Early access issues, or real bugs?
I started to test the VIP Demo on a Nvidia GTX 1060, too, but only completed one test run before I ran into an infinite load screen bug. This same problem occurred with the RTX 2080 Ti several times, but with the GTX 1060, it became a permanent obstacle. The open demo was more stable, but I still ran into the infinite load screen bug twice, once with the Nvidia RTX 2080 Ti and once with the AMD Radeon Vega 64.
Anthem is a demanding game that’ll pose a serious challenge to mid-range PC hardware.
Anthem’s selection of graphics settings is a high point. Gamers can tweak a wide variety of options, from shadows, to view distance, to depth of field. That means you have more control over performance and more control over how the game lucks. Anthem is also among the few to support Nvidia’s new DLSS technology. The game’s borderless and windowed modes slightly downgrade performance, but both work well. You can smoothly alt-tab out of the game to check a guide or track down a friend on Discord.
The menus, however, may frustrate PC gamers. They’re strangely laid out for a PC game, with large, chunky, awkward interface elements clearly designed for a big screen set eight feet from a couch. Annoyingly, many menu categories will show a preview of options in sub-menus, but those options aren’t available until you specifically click on the button that activates the sub-menu. This can lead you to think the game has frozen, as options are visible but can’t be toggled.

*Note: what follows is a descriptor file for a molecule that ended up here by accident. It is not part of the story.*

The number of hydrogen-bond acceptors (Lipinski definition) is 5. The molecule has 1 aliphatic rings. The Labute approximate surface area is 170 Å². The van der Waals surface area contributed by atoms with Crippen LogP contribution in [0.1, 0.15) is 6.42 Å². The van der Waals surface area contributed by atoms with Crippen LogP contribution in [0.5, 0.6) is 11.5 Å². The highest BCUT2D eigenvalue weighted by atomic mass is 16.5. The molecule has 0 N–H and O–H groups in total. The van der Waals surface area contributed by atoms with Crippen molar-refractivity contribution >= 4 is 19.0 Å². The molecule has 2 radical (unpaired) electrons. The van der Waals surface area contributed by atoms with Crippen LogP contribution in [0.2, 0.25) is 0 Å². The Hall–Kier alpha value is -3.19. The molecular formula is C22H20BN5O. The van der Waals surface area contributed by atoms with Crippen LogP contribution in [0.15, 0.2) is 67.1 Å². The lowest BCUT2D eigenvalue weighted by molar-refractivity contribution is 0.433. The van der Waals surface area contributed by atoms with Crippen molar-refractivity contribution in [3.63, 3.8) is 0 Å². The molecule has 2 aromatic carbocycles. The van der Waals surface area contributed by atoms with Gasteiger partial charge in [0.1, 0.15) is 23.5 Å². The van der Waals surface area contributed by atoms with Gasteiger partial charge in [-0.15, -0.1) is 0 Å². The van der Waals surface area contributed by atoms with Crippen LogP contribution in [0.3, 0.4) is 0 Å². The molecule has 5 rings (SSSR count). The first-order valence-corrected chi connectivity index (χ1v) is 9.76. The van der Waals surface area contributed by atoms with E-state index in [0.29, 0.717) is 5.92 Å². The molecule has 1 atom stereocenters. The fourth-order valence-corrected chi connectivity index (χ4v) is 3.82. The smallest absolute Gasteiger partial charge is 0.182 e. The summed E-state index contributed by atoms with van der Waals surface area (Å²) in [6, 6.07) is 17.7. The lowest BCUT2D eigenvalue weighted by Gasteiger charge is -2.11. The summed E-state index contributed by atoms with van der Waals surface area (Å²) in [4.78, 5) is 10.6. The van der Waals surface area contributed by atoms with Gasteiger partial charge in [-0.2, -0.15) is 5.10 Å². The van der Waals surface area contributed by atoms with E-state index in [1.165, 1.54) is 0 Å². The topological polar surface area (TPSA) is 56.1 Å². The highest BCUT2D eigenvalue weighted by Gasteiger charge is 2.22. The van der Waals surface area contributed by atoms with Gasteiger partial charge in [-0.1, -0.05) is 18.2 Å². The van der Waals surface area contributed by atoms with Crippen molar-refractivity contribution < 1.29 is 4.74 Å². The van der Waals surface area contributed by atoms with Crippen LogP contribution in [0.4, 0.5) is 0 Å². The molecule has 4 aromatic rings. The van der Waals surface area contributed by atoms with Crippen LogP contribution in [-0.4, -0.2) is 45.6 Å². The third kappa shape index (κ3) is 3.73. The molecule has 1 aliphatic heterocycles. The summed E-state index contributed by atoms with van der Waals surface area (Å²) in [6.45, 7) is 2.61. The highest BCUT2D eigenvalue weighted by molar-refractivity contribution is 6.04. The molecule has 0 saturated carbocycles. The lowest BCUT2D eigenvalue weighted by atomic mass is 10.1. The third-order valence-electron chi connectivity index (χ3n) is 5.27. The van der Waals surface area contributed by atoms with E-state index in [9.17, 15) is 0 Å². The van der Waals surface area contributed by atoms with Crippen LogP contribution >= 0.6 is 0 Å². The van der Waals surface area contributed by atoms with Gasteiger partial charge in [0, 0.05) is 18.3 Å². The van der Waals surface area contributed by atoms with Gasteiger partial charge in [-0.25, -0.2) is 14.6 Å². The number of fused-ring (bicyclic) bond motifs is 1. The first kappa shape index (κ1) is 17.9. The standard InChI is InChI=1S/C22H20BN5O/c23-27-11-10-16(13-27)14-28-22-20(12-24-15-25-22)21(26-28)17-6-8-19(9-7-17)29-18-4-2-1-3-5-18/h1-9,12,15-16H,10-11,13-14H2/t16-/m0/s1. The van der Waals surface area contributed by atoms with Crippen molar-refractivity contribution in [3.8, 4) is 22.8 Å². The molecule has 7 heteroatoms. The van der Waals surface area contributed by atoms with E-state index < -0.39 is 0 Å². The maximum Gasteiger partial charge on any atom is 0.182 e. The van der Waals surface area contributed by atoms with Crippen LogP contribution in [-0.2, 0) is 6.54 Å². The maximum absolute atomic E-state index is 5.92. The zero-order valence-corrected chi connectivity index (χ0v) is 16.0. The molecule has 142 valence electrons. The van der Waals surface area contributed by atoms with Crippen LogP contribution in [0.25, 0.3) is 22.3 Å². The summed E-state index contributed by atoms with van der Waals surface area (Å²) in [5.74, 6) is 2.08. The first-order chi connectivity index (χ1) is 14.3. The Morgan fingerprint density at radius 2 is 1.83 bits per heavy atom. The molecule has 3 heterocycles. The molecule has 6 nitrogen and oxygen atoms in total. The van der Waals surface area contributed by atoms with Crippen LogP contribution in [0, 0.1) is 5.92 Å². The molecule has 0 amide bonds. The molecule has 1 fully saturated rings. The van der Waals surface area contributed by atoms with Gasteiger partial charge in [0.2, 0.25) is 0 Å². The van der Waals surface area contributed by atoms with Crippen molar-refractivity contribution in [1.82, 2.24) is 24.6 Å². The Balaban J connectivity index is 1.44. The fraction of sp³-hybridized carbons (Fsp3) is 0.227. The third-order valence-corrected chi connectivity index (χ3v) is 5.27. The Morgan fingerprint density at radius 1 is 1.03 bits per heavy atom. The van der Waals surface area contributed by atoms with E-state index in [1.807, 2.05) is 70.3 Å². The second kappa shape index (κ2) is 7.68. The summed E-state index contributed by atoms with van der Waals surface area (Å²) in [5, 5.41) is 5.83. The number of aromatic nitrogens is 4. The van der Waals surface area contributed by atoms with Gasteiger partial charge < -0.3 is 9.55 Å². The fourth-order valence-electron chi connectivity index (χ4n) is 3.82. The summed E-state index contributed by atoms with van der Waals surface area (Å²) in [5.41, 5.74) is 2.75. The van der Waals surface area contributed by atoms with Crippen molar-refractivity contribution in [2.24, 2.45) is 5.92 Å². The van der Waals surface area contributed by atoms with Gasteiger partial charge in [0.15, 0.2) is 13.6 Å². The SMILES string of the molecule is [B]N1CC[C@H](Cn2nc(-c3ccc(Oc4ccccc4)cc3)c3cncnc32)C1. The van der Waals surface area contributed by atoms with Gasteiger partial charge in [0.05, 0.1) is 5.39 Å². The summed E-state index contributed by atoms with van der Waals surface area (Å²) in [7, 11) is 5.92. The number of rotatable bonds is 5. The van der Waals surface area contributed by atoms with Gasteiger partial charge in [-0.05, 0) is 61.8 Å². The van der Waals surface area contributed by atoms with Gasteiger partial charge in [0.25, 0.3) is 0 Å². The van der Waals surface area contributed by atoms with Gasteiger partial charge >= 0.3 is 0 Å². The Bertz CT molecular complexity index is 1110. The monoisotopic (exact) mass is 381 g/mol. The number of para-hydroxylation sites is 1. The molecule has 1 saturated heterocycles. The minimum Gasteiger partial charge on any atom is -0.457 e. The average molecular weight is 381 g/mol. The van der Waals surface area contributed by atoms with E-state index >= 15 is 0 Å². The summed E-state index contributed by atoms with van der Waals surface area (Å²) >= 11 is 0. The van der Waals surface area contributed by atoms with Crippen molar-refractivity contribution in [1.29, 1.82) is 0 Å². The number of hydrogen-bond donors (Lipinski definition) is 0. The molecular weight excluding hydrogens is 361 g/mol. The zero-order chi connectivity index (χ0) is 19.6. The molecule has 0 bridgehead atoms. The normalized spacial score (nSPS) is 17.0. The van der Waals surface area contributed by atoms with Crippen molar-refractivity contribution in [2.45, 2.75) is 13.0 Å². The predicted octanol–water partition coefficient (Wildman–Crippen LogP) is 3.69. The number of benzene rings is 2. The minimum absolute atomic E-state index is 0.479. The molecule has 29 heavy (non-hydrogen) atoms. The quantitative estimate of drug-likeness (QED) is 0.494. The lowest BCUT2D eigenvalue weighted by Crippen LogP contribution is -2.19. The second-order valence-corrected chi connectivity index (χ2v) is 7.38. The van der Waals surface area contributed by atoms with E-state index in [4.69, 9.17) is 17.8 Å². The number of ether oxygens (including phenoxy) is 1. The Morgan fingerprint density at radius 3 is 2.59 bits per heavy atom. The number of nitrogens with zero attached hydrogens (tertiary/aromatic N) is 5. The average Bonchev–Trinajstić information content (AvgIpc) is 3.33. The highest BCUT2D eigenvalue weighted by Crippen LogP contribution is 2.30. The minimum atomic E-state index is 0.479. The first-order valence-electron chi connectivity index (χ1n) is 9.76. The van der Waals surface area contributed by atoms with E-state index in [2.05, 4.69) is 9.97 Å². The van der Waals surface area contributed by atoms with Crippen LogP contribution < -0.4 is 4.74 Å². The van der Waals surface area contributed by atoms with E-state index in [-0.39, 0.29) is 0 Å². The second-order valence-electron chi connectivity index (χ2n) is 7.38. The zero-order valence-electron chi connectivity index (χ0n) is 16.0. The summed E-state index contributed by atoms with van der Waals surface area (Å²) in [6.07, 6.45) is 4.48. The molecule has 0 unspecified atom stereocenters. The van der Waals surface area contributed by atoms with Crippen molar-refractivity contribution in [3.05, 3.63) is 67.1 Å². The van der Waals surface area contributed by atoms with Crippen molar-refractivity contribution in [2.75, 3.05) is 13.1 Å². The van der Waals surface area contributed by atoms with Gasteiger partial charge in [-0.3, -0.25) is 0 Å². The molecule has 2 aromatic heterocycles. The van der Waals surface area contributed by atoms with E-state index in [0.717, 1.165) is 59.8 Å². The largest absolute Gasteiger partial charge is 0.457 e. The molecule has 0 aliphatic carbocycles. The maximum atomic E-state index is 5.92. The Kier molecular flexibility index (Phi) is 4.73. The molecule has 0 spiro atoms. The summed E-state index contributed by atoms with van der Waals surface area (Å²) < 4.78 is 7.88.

What about the keyboard and mouse controls? They’re ok. The layout is basically fine, but the mouse felt more sluggish than I’d hope. That goes double when flying. The Javelins may look like Iron Man, but they fly like lawn darts. Anthem’s developers have stated they will change the PC control feel for release, but those changes won’t make it to the demo.
Gunplay suffers the same problem of precision. You’ll want to stick with guns that have a long range and tight bullet spread. I found the default assault rifle frustrating because it fired wildly and reduced the need to, well, aim.
All the problems above are fixed if you switch to a gamepad. It’s a simple solution and personally, I don’t mind it, but PC purists will be frustrated by the game’s lackluster feel on ye olde keyboard and mouse.
For PC gamers, Anthem still has something to prove
There’s a lot to like about Anthem, but my time with the demo didn’t convince me that it translates well to the PC. It ran at a lower framerate than I’d hoped, load issues were frequent, and the menus were obviously designed with console players in mind.
Of course, these impressions are based off the VIP demo. The final game won’t appear for a few weeks and some of these issues may be resolved, or the result of servers that are melting into a puddle. I intend to do more testing and post a full guide to PC performance closer to the game’s launch.
For now, I think PC gamers should wait before forking out 60 bucks.